Here is what my agents are telling me about their experiences in the market at the moment:
- Throughout the marketplace, well priced apartments in good condition create buzz when they are first on the market. Open houses are crowded, and frequently there are offers in the first few weeks, sometimes multiple offers. But traffic tends to fall off substantially after two or three weeks on the market, open house attendance dwindles, and the doldrums can set in.
- There is still ample inventory in the postwar studio, one bedroom, and junior 4 markets in most parts of town. Buyers looking at these listings are taking their time and still feel in control.
- Prewar one bedrooms, especially on the Upper West Side and the West Village, are still in demand. There is far less supply than in the postwar marketplace and these tend to get absorbed more quickly.
- As the properties get larger their numbers contract. Very few larger apartments are available on the Upper East and West Sides, in Tribeca and the Village, in Chelsea or in midtown. The 6, 7 and 8 room apartments on either side of Central Park, if priced right, sell in a matter of days or weeks, often with multiple bids. Buyers are shocked by the lack of inventory.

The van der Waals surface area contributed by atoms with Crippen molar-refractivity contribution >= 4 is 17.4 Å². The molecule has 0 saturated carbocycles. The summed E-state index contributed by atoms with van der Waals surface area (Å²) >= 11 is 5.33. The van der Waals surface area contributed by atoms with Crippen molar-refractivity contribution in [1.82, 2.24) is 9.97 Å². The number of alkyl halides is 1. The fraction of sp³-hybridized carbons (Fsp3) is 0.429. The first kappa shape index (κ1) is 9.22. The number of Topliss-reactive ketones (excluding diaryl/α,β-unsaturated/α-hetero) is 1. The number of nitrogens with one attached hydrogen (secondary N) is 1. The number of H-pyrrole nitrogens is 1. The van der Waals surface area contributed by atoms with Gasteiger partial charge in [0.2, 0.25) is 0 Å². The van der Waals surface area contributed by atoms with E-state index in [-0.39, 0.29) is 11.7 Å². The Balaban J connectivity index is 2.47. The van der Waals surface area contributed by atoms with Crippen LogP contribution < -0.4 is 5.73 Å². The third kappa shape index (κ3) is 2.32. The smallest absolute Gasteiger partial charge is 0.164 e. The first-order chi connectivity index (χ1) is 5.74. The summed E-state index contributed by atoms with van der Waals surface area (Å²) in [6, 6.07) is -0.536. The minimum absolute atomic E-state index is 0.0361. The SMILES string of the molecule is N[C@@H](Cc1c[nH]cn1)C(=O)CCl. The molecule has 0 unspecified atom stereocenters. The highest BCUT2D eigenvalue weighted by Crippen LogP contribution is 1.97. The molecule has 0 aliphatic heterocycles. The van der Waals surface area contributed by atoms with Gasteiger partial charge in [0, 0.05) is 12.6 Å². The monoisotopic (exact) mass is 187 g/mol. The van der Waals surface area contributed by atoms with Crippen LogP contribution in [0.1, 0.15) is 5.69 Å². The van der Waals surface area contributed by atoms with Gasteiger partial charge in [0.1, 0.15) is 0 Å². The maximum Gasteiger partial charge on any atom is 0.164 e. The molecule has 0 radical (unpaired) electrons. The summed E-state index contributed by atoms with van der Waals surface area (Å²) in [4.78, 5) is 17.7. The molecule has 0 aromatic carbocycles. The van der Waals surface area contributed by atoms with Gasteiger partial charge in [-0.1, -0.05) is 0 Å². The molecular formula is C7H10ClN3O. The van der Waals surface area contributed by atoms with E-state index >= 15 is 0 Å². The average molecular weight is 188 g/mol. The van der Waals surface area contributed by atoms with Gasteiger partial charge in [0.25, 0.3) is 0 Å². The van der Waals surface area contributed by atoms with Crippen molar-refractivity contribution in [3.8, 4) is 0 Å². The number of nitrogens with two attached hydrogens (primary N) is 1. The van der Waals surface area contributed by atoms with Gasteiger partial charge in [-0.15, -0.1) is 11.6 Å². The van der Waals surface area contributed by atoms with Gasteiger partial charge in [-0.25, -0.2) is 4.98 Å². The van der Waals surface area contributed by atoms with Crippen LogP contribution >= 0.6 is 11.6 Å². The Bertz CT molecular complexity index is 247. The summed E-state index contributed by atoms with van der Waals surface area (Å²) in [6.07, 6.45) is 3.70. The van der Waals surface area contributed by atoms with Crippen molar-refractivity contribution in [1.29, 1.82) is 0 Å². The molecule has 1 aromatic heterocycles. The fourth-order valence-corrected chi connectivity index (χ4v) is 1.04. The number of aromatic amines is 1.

- Very large apartments in the best locations are scarce and highly sought after. That said, ALL buyers are still price sensitive. Even the best apartments will sit if they are incorrectly priced.
- The townhouse market, more than any other in Manhattan, has been resistant to price capitulation. Many of these properties are still perceived by buyers as too expensive and are therefore lingering on the market.
- The condo markets, downtown, midtown and uptown, are also very active. Many of the buyers are non-Americans.
- The rental market has slowed. There are a lot of tire kickers and inventory is not moving as quickly as it was a few months ago.
My agents also tell me that both buyers and sellers can be reluctant to sign the new Agency Disclosure forms which are now mandated by New York State. Buyers frequently believe they are being asked to sign an exclusive, whereas this is simply state mandated language clarifying whom we represent in a given situation. It takes time before people become comfortable with new requirements.
Overall the market is highly segmented, with high inventory and lower demand in the smaller more cookie cutter properties and low inventory and high demand for the larger properties, especially the properly priced prewars in top locations. While this scarcity has not yet produced a big uptick in prices, that certainly is a possibility as we move into the second quarter. Gradually, segment by segment, we seem to be seeing a seller’s market re-emerge.